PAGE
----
Designed and built by W. C. Major Bunn in 1918 at a cost of $11,000, the architecturally significant Watson House is a two-story brick structure with large proportions. The house is covered by an intersecting gable roof with fan windows in the pediments. A two-story portico, which spans the width of two elevations, features a flat roof and denticulated cornice. The portico is supported by eight evenly spaced, round Ionic capital columns and is surrounded on the second story by a railing and balusters.
Skilled cabinet-maker E. T. Johnson of Hamburg worked on the construction of the Watson House. The stairway and flooring are of pine, which was hauled from an eastern Arkansas town. The huge columns were bought in West Virginia and shipped to Hamburg by rail. The brick sidewalk along Cherry St was originally from a previous structure, which stood on the property.
The Watson House is designed in the Neo-Classical Revival style. The two-story structure is essentially square in plan, with a one-story rear projection. (Originally the kitchen.) A two-story veranda shelters the two street side elevations (south and west). The fenestration of the front or entry facade (west elevation) is symmetrical.
The house is constructed of tan or buff brick. Window and door openings are spanned by simple rectangular cast stone lintels. The wooden frame windows are double hung with a large single paned lower sash and a smaller multiple paned (vertical and diamond pattern) upper sash. The main entry door and the door openings onto the second veranda level have glass sidelights and transoms.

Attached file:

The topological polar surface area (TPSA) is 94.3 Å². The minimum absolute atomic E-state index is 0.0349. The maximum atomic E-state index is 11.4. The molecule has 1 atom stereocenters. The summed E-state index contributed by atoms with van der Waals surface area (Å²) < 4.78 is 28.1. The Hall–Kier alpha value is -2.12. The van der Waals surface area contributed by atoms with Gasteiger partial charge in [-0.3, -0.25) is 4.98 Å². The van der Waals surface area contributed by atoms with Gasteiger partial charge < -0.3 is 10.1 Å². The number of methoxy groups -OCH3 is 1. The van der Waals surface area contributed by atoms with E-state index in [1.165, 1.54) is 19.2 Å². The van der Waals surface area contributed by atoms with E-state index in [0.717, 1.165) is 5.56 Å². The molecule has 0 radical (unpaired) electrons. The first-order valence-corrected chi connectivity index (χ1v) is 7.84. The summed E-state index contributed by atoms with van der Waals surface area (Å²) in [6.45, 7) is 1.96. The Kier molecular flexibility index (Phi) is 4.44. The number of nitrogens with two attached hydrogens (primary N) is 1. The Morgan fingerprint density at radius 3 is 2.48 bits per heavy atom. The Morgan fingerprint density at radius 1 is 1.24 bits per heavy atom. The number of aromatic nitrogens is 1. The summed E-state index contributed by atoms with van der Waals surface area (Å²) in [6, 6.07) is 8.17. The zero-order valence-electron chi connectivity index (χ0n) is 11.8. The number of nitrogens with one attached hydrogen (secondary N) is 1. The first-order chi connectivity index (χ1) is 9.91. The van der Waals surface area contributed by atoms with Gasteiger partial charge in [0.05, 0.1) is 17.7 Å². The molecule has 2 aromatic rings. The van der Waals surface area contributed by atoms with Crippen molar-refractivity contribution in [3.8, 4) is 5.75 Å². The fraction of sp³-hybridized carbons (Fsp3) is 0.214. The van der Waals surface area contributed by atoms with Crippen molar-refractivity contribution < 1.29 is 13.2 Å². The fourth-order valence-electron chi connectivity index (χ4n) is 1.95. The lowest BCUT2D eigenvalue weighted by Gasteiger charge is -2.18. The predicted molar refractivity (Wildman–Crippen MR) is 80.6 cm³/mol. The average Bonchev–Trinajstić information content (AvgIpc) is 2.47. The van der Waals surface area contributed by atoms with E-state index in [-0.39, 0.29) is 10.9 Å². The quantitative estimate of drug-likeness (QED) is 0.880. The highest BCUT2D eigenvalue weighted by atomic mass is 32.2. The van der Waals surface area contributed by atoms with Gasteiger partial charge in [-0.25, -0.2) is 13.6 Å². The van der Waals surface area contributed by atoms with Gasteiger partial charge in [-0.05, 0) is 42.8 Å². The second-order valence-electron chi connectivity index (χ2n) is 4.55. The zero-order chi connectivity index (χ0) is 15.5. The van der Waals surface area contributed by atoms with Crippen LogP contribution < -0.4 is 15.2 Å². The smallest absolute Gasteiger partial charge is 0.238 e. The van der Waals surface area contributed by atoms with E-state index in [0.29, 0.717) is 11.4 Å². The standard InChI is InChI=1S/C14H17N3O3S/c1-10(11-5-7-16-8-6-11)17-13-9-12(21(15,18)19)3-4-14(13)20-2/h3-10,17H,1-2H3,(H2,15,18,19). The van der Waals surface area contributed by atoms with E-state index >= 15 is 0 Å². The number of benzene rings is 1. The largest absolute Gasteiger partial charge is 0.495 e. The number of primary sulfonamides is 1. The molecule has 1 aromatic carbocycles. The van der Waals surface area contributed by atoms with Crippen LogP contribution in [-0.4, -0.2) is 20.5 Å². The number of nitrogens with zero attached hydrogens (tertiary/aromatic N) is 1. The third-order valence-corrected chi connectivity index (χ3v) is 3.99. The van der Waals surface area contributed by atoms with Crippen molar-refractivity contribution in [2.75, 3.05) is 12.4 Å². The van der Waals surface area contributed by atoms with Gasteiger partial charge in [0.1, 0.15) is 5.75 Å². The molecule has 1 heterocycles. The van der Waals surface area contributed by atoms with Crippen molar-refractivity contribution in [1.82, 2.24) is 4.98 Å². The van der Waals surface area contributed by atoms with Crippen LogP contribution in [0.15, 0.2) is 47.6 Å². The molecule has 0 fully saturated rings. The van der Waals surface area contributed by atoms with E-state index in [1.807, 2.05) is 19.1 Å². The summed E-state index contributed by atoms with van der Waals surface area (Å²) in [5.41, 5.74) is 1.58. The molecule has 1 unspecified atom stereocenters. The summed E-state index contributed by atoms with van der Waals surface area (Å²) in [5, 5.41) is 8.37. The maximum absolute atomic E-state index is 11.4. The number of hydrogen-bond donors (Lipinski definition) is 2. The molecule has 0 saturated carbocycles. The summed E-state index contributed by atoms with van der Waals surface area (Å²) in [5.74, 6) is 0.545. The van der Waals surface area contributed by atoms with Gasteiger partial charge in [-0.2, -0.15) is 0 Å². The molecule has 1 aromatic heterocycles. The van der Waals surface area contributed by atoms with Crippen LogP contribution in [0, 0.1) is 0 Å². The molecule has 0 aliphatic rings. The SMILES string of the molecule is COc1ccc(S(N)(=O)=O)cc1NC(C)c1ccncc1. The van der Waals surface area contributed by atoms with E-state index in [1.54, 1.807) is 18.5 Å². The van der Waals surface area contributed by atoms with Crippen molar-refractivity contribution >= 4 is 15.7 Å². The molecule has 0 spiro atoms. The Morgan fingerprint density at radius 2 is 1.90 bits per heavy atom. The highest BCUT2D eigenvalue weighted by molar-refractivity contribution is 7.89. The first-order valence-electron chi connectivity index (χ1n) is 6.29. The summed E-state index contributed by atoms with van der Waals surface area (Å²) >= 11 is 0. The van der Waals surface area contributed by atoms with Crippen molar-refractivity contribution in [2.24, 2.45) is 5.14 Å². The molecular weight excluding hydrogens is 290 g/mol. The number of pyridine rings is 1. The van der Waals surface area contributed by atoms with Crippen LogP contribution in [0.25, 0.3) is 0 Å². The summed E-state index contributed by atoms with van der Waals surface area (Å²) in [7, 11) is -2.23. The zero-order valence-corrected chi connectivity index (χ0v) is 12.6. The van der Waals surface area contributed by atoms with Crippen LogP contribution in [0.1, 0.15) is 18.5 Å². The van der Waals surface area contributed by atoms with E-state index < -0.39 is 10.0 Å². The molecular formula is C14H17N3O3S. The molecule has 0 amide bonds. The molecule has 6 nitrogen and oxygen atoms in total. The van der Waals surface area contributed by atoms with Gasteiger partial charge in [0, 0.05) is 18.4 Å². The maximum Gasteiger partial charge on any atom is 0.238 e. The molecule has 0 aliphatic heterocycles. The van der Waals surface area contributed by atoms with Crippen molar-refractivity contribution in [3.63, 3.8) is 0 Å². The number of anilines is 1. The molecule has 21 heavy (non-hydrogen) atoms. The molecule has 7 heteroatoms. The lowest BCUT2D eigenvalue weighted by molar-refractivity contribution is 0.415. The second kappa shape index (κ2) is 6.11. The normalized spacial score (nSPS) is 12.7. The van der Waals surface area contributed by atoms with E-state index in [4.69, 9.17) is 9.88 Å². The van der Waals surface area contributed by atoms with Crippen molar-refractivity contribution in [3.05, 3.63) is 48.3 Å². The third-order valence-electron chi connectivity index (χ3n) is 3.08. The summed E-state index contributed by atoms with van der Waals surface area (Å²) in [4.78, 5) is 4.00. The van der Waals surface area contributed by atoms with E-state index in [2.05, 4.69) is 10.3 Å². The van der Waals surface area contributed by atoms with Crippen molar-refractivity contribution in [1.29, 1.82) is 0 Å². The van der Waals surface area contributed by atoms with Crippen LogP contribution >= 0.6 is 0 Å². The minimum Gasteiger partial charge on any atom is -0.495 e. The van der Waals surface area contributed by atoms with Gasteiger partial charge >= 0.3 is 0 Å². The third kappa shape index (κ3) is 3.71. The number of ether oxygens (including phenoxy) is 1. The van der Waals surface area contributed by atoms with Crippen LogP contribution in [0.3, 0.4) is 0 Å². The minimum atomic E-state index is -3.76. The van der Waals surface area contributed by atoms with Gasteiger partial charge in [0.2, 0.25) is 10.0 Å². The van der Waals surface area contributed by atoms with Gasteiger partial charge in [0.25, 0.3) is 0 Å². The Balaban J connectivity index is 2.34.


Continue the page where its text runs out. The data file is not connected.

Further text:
The two-story veranda is unique in that its eight large Ionic columns rise their full height, untouched by the second-story porch framing, to support the veranda roof. The second story veranda is cantilevered so that the second story itself supports the wrap-around porch.
The main roof is hipped with two gabled projections occurring over the otherwise flat veranda roof. These gable ends are stuccoed and decorated with semi-circular fanlights. A Classic three-part entablature, with an extended cornice and denticulated frieze, bands the house’s entire roof/wall juncture, gable ends, and second floor veranda floor structure. The upper veranda has a simple wooden railing consisting of large capped newel posts, a rectangular hand rail and square balusters.
The interior of the house retains many of its original decorative elements. Two massive Roman columns and a paneled beam visually separate the entry hall/sitting room and the parlor. Original beveled-glass paned French doors separate the dining room from the parlor.